Techniques (NTIS Document Sales, PB86-211539/AS)

     3.   An Error Profile: Employment as Measured by the Current

          Population Survey (NTIS Document Sales PB86-214269/AS)

     4.   Glossary of Nonsampling Error Terms: An Illustration of a

          Semantic Problem in Statistics (NTIS Document Sales, PB86-


     5.   Report on Exact and Statistical Matching Techniques (NTIS

          Document Sales, PB86-215829/AS)

     6.   Report on Statistical Uses of Administrative Records (NTIS

          Document Sales, PB86-214285/AS)

     7.   An Interagency Review of Time-Series Revision Policies (NTIS

          Document Sales, PB86-232451/AS)

     8.   Statistical Interagency Agreements (NTIS Document Sales,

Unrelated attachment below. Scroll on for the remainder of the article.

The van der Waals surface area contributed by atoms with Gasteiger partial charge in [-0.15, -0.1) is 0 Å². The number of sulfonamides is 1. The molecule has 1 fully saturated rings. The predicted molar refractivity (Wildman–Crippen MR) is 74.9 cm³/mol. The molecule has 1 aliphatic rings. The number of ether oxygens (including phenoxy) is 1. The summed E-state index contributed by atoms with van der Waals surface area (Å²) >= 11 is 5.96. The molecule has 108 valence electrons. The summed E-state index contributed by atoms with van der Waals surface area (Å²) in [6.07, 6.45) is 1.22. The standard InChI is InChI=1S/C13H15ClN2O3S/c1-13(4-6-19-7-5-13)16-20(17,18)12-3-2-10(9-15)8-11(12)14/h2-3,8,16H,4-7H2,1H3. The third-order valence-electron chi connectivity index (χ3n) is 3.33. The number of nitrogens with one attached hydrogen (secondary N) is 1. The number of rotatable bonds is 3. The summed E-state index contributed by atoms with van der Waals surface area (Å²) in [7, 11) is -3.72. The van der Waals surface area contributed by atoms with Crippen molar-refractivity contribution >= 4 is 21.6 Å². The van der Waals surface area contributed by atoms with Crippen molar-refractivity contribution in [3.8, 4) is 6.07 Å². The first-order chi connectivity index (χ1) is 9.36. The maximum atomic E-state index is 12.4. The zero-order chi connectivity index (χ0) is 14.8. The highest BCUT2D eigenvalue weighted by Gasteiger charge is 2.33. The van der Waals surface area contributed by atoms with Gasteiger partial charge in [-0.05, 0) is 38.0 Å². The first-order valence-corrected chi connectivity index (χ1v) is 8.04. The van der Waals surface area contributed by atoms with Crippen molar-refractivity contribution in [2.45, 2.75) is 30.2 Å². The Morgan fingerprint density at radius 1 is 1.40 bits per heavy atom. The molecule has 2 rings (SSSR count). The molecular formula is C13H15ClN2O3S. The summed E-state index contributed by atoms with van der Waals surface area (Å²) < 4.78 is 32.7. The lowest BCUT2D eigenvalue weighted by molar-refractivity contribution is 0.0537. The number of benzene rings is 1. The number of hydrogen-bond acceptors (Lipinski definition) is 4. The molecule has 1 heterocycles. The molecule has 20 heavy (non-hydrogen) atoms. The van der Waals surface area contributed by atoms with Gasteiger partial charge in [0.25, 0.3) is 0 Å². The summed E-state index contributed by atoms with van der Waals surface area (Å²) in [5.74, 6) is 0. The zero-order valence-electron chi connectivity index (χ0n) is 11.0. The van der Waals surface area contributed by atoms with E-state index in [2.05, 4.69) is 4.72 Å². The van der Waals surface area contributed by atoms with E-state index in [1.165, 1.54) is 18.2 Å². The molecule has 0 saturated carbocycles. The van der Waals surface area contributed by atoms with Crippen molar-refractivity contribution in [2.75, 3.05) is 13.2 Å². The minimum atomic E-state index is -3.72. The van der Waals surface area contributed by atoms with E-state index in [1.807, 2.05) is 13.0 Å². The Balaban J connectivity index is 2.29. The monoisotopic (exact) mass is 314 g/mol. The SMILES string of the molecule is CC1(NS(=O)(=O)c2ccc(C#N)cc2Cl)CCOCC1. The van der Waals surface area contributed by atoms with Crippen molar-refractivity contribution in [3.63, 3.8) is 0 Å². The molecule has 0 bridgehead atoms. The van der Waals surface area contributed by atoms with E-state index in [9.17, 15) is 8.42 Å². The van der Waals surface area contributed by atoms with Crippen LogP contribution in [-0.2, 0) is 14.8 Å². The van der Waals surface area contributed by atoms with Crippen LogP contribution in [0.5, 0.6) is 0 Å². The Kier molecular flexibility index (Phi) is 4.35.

9.   Contracting for Surveys (NTIS Document Sales, PB83-233148)

     10.  Approaches to Developing Questionnaires (NTIS Document

          Sales, PB84-105055/AS)

     11.  A Review of Industry Coding Systems (NTIS Document Sales,


     12.  The Role of Telephone Data Collection in Federal Statistics

          (NTIS Document Sales, PB85-105971)

     13.  Federal Longitudinal Surveys (NTIS Document Sales, PB86-


     14.  Workshop on Statistical Uses of Microcomputers in Federal

          Agencies (NTIS Document Sales, PB87-166393)

     15.  Quality in Establishment Surveys (NTIS Document Sales, PB88-


     16.  A Comparative Study of Reporting Units in Selected Employer

          Data Systems (NTIS Document Sales, PB90-205238)

     17.  Survey Coverage (NTIS Document Sales, PB90-205246)

     18.  Data Editing in Federal Statistical Agencies (NTIS Document

          Sales, PB90-205253)

     19.  Computer Assisted Survey Information Collection (NTIS

          Document Sales, PB90-205261)



Copies of these working papers may be ordered from NTIS Document

Sales, 5285 Port Royal Road, Springfield, VA 22161 (703) 487-4650